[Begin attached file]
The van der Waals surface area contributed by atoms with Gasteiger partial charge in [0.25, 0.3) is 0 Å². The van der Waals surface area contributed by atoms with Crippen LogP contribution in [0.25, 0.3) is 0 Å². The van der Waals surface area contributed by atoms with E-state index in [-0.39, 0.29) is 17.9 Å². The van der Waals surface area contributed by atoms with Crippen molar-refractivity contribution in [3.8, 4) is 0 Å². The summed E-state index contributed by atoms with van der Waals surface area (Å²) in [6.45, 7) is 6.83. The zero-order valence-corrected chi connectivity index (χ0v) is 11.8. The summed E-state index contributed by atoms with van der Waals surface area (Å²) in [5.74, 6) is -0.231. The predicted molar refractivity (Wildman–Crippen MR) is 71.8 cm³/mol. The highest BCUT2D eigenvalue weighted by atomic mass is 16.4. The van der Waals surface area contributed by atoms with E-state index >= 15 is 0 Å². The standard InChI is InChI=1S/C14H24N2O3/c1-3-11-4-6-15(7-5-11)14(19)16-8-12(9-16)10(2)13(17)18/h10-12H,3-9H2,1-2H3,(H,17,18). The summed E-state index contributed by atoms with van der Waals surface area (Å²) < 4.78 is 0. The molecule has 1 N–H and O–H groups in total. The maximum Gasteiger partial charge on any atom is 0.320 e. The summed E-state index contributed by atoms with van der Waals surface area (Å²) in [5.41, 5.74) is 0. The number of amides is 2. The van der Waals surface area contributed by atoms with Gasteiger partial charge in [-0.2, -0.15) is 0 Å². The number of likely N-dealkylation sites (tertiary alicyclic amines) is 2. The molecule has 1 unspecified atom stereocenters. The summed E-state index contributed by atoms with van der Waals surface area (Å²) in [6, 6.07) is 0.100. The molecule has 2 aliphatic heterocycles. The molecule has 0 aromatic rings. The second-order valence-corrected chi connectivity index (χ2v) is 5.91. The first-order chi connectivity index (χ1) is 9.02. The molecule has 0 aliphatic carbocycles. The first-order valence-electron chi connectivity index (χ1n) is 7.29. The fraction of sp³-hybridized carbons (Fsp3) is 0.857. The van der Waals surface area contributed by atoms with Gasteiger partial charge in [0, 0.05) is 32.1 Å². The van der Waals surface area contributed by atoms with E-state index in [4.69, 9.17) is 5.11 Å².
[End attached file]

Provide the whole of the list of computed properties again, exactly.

The van der Waals surface area contributed by atoms with Gasteiger partial charge in [0.25, 0.3) is 0 Å². The van der Waals surface area contributed by atoms with Crippen LogP contribution in [0.25, 0.3) is 0 Å². The van der Waals surface area contributed by atoms with E-state index in [-0.39, 0.29) is 17.9 Å². The van der Waals surface area contributed by atoms with Crippen molar-refractivity contribution in [3.8, 4) is 0 Å². The summed E-state index contributed by atoms with van der Waals surface area (Å²) in [6.45, 7) is 6.83. The zero-order valence-corrected chi connectivity index (χ0v) is 11.8. The summed E-state index contributed by atoms with van der Waals surface area (Å²) in [5.74, 6) is -0.231. The predicted molar refractivity (Wildman–Crippen MR) is 71.8 cm³/mol. The highest BCUT2D eigenvalue weighted by atomic mass is 16.4. The van der Waals surface area contributed by atoms with E-state index >= 15 is 0 Å². The standard InChI is InChI=1S/C14H24N2O3/c1-3-11-4-6-15(7-5-11)14(19)16-8-12(9-16)10(2)13(17)18/h10-12H,3-9H2,1-2H3,(H,17,18). The summed E-state index contributed by atoms with van der Waals surface area (Å²) < 4.78 is 0. The molecule has 1 N–H and O–H groups in total. The maximum Gasteiger partial charge on any atom is 0.320 e. The summed E-state index contributed by atoms with van der Waals surface area (Å²) in [5.41, 5.74) is 0. The number of amides is 2. The van der Waals surface area contributed by atoms with Gasteiger partial charge in [-0.2, -0.15) is 0 Å². The number of likely N-dealkylation sites (tertiary alicyclic amines) is 2. The molecule has 1 unspecified atom stereocenters. The summed E-state index contributed by atoms with van der Waals surface area (Å²) in [6, 6.07) is 0.100. The molecule has 2 aliphatic heterocycles. The molecule has 0 aromatic rings. The second-order valence-corrected chi connectivity index (χ2v) is 5.91. The first-order chi connectivity index (χ1) is 9.02. The molecule has 0 aliphatic carbocycles. The first-order valence-electron chi connectivity index (χ1n) is 7.29. The fraction of sp³-hybridized carbons (Fsp3) is 0.857. The van der Waals surface area contributed by atoms with Gasteiger partial charge in [0, 0.05) is 32.1 Å². The van der Waals surface area contributed by atoms with E-state index in [4.69, 9.17) is 5.11 Å².